Shipping code that doesn’t catch fire
Sometimes I push code into production that I’m certain will work well.
Not because of test coverage or PR reviews, but usually just because the change was so simple and obvious there couldn’t possibly be another way to do it.
Many times those pushes work fine and my false confidence is reinforced to do it again another day.
Often times I end up paying for an undocumented quick fix later.
Sometimes those guaranteed-not-to-fail code pushes catch fire and roll production down a hill.
Those are good learning experiences.
It’s hard for me to let something go unfinished.
I have plenty of things in my life that aren’t finished but I almost always have an intention of finishing it some day.
Some projects don’t need to be finished to teach you something.
When learning to code, learning a new library or API, or even trying to automate something it might feel like a waste of time if we don’t finish our goal.
In reality you’ll learn something that later can help you in ways you would never expect.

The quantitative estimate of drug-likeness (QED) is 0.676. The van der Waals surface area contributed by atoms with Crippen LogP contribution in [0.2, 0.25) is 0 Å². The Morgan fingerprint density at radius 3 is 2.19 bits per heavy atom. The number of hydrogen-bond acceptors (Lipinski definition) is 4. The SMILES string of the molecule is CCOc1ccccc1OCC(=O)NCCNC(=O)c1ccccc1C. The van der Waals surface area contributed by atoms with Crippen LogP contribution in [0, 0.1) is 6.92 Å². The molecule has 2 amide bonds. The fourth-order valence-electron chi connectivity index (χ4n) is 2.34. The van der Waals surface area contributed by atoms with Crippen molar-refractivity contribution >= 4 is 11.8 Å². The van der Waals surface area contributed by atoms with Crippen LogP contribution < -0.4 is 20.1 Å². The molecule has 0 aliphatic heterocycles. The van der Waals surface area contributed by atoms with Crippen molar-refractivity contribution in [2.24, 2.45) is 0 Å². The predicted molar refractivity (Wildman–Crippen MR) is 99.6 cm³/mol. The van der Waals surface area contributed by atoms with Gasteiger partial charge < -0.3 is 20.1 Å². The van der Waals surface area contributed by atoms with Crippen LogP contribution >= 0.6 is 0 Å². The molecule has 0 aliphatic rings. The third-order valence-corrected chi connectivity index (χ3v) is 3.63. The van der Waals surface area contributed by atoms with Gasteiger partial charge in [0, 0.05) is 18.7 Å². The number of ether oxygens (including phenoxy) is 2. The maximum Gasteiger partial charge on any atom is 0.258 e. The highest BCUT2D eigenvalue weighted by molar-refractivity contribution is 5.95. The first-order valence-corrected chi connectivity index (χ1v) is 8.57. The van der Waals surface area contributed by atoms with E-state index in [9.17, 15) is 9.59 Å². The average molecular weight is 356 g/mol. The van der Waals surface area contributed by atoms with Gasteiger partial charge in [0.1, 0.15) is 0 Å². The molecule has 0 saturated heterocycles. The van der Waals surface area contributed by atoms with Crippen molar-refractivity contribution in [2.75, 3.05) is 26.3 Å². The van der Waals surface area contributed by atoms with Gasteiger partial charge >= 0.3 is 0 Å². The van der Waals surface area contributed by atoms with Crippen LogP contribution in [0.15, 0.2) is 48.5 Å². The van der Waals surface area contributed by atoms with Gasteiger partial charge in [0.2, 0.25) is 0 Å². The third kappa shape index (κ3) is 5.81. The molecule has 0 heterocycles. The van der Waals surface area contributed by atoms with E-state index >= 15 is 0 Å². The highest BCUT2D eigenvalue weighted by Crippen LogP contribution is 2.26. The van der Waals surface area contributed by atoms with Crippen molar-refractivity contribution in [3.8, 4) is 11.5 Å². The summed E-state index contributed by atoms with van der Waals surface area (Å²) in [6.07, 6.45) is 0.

Some will give you more insight into how to do something, but often times the best insight is how not to do something.
I wrote about how documents play a key role to our meetings and design process at Amazon.
There has been lots of articles about the document types we use but I’ve never seen someone write about how we use them or benefits they have.
Justin Garrison’s personal site
Blog, newsletter, links, and whatever else seems like a good thing to keep publicly available.
I can’t imagine maintaining a single open source project for 23 years!
But that’s exactly what has happened with
This article has a ton of great facts about the project and some great hindsight about the last 23 years maintaining the project.
I had never heard of the strangler fig migration pattern even though this article is quite old — 2004.
There are quite a few newer articles on how you can put this monolith application migration pattern into use but I thought it would be best to link to the original article instead.
Inspired by the strangler figs in Australia, a strangler fig application gradually draws behavior out of its host legacy application